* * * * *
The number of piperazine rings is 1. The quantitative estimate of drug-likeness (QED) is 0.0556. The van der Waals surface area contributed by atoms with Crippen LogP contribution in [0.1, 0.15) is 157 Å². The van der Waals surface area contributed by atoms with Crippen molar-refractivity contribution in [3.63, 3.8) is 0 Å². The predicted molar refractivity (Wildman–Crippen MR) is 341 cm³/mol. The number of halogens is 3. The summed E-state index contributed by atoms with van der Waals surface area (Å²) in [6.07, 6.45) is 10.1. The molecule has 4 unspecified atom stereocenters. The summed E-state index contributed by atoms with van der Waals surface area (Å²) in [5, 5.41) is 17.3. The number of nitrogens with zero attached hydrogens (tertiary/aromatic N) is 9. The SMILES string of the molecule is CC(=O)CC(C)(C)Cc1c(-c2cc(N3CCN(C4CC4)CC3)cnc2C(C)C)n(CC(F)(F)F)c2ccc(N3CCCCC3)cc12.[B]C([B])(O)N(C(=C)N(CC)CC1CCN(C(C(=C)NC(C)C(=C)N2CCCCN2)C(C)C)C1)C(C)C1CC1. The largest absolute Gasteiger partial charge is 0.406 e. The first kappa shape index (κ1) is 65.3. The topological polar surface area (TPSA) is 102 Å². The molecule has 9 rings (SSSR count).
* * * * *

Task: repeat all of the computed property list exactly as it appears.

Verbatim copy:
The number of piperazine rings is 1. The quantitative estimate of drug-likeness (QED) is 0.0556. The van der Waals surface area contributed by atoms with Crippen LogP contribution in [0.1, 0.15) is 157 Å². The van der Waals surface area contributed by atoms with Crippen molar-refractivity contribution in [3.63, 3.8) is 0 Å². The predicted molar refractivity (Wildman–Crippen MR) is 341 cm³/mol. The number of halogens is 3. The summed E-state index contributed by atoms with van der Waals surface area (Å²) in [6.07, 6.45) is 10.1. The molecule has 4 unspecified atom stereocenters. The summed E-state index contributed by atoms with van der Waals surface area (Å²) in [5, 5.41) is 17.3. The number of nitrogens with zero attached hydrogens (tertiary/aromatic N) is 9. The SMILES string of the molecule is CC(=O)CC(C)(C)Cc1c(-c2cc(N3CCN(C4CC4)CC3)cnc2C(C)C)n(CC(F)(F)F)c2ccc(N3CCCCC3)cc12.[B]C([B])(O)N(C(=C)N(CC)CC1CCN(C(C(=C)NC(C)C(=C)N2CCCCN2)C(C)C)C1)C(C)C1CC1. The largest absolute Gasteiger partial charge is 0.406 e. The first kappa shape index (κ1) is 65.3. The topological polar surface area (TPSA) is 102 Å². The molecule has 9 rings (SSSR count).